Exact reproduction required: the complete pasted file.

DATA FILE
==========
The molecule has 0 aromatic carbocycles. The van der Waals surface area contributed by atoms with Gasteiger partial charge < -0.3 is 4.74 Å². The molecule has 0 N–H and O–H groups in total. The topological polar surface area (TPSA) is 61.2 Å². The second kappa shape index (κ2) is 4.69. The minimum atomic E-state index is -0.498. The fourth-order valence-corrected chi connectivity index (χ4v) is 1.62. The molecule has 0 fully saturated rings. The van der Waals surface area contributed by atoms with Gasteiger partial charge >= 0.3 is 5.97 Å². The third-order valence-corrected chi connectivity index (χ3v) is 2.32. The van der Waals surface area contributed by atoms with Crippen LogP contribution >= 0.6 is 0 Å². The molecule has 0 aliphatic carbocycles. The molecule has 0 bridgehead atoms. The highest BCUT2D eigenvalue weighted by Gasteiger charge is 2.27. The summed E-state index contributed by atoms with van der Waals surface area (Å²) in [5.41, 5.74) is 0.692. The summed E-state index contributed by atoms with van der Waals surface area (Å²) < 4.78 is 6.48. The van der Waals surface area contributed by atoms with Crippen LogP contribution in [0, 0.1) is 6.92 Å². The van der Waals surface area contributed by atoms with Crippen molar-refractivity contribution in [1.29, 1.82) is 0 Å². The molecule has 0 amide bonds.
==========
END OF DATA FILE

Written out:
The molecule has 0 aromatic carbocycles. The van der Waals surface area contributed by atoms with Gasteiger partial charge < -0.3 is 4.74 Å². The molecule has 0 N–H and O–H groups in total. The topological polar surface area (TPSA) is 61.2 Å². The second kappa shape index (κ2) is 4.69. The minimum atomic E-state index is -0.498. The fourth-order valence-corrected chi connectivity index (χ4v) is 1.62. The molecule has 0 fully saturated rings. The van der Waals surface area contributed by atoms with Gasteiger partial charge >= 0.3 is 5.97 Å². The third-order valence-corrected chi connectivity index (χ3v) is 2.32. The van der Waals surface area contributed by atoms with Crippen LogP contribution >= 0.6 is 0 Å². The molecule has 0 aliphatic carbocycles. The molecule has 0 bridgehead atoms. The highest BCUT2D eigenvalue weighted by Gasteiger charge is 2.27. The summed E-state index contributed by atoms with van der Waals surface area (Å²) in [5.41, 5.74) is 0.692. The summed E-state index contributed by atoms with van der Waals surface area (Å²) < 4.78 is 6.48. The van der Waals surface area contributed by atoms with Crippen LogP contribution in [0, 0.1) is 6.92 Å². The van der Waals surface area contributed by atoms with Crippen molar-refractivity contribution in [1.29, 1.82) is 0 Å². The molecule has 0 amide bonds.